Mineral County to take part in grizzly bear project
A highway billboard in Missoula reminds motorists that grizzly bears are a reality of life in the Treasure State. (UM News Service)
Mineral Independent | September 20, 2023 12:00 AM
The grizzly bear project description reads as such: The service will develop an Environmental Impact Statement that considers a reasonable range of alternatives that can accomplish the purpose and need of restoring grizzly bears to the Bitterroot ecosystem. The service will conduct a public scoping period upon publication of a notice of intent in the federal register which is tentatively scheduled around the end of December 2023. The final EIS and record of decision (ROD) will be finalized by the court ordered deadline of October 2026.
“This is a huge deal for Mineral County,” explained Wally Congdon, Deputy District Attorney for Mineral County. “We’ve been invited to the table to help with the formation of this project, rather than just having it handed to us and basically told, ‘Comment on this.’”
The Grizzly Bear Recovery Coordinator is Hilary Cooley, who is with the U.S. Fish and Wildlife Service working through the University of Montana.
“My position is responsible for coordinating grizzly bear recovery under the Endangered Species Act,” she explained. “It’s a National Environmental Policy Act (NEPA) process that we’ve started that is to look at options for restoring the grizzly bear population to the Bitterroot Ecosystem. Actually, 23 years ago, we went through this same process and decided in the year 2000 to reintroduce bears. And we never did it. It was not funded and we took no action. We were challenged in court on this a year and a half ago and we lost. The judge said, ‘You need to go back and update that and finish the process.’ Not that we have to reintroduce but go back and do it again.”
In 2006, a valiant effort was made to complete this but it unraveled, not at this end, but in Washington D.C. Much of that information remains current so there is a base to begin the process.
The four recovery zones in this area are the Bitterroot, the Cabinet-Yaak, the Greater Yellowstone, and the Northern Continental Divide with the Selkirk next door in Idaho.
Mineral County is a corridor between the Bitterroot and Cabinet-Yaak Recovery Zones, which is imperative for breeding diverse DNA into the populations and zones. There have been confirmed grizzly appearances over the years but the specialists feel they are transitory.
Some long timers say that there are a couple that live here, so science, industry, and experience will blend to make this recovery project and plan a working tool for many years.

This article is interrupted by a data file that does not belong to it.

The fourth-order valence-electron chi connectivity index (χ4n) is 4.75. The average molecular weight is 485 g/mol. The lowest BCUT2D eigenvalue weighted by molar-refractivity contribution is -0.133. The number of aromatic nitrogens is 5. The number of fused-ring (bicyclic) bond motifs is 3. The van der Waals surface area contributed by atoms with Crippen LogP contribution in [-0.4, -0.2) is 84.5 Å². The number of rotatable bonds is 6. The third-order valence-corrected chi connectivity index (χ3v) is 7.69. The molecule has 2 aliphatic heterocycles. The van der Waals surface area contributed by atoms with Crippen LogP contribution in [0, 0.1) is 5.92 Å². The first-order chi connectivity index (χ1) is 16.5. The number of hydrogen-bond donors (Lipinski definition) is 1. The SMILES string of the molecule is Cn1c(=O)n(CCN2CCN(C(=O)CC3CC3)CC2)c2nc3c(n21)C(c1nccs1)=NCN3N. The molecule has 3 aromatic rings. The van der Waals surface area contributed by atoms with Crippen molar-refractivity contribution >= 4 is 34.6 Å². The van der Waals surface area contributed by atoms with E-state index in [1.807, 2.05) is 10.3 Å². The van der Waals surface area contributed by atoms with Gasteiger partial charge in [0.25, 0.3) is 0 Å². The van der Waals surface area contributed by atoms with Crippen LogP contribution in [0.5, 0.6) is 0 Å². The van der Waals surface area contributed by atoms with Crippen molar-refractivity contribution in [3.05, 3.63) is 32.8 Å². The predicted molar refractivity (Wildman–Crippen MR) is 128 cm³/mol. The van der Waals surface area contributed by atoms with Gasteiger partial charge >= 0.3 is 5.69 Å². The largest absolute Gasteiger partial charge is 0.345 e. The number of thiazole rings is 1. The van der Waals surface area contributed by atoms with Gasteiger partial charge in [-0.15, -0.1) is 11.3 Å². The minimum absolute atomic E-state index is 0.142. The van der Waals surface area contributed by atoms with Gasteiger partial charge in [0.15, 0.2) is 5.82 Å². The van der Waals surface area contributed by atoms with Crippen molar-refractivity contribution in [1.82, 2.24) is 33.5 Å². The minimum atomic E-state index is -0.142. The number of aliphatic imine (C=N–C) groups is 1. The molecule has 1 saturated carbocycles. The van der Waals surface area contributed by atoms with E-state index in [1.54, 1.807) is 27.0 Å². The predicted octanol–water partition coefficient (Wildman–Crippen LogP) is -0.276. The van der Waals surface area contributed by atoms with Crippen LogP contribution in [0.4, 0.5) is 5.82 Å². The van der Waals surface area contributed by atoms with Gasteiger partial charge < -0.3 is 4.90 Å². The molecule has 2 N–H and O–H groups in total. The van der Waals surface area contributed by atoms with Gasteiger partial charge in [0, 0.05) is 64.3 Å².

The process will have an impact that affects summer and winter recreation, timber, road closures, firewood gathering, etc., and Willy Peck, Mineral County Natural Resource Advisor, will be the representative for the county participating in the meeting discussions as this develops, which isn’t going to be a slam-dunk, by any means.
Peck is also co-chair of the Mineral County Resource Coalition which has been a successful collaborative with environmental organizations, ranchers, the Forest Service, Department of Natural Resources, and citizens who value the resources here and understand the economic impact of the timber industry.
“It's a chance for us to bring to the table, which we have, is special expertise,” said Congdon. “We know what the rules are regarding garbage cans. We have ideas of where the orchards are. Where the beehives are, and where they should not be. More people do things that are an attractant than they realize. Is there a backyard compost pile, a dump facility? Things that are nuisance values for wildlife. And we also have an idea about mitigation strategies from basic to heightened deterrents and not just those created by federal or state entities. Sharing tried-and-true information is a vital part of this project and plan.”
At this point, Cooley continues to form the committee and eventually a project manager will be hired.
She said, “This is a sensitive subject and no decisions have been made. There will be lots of public involvement as this will take time to complete.”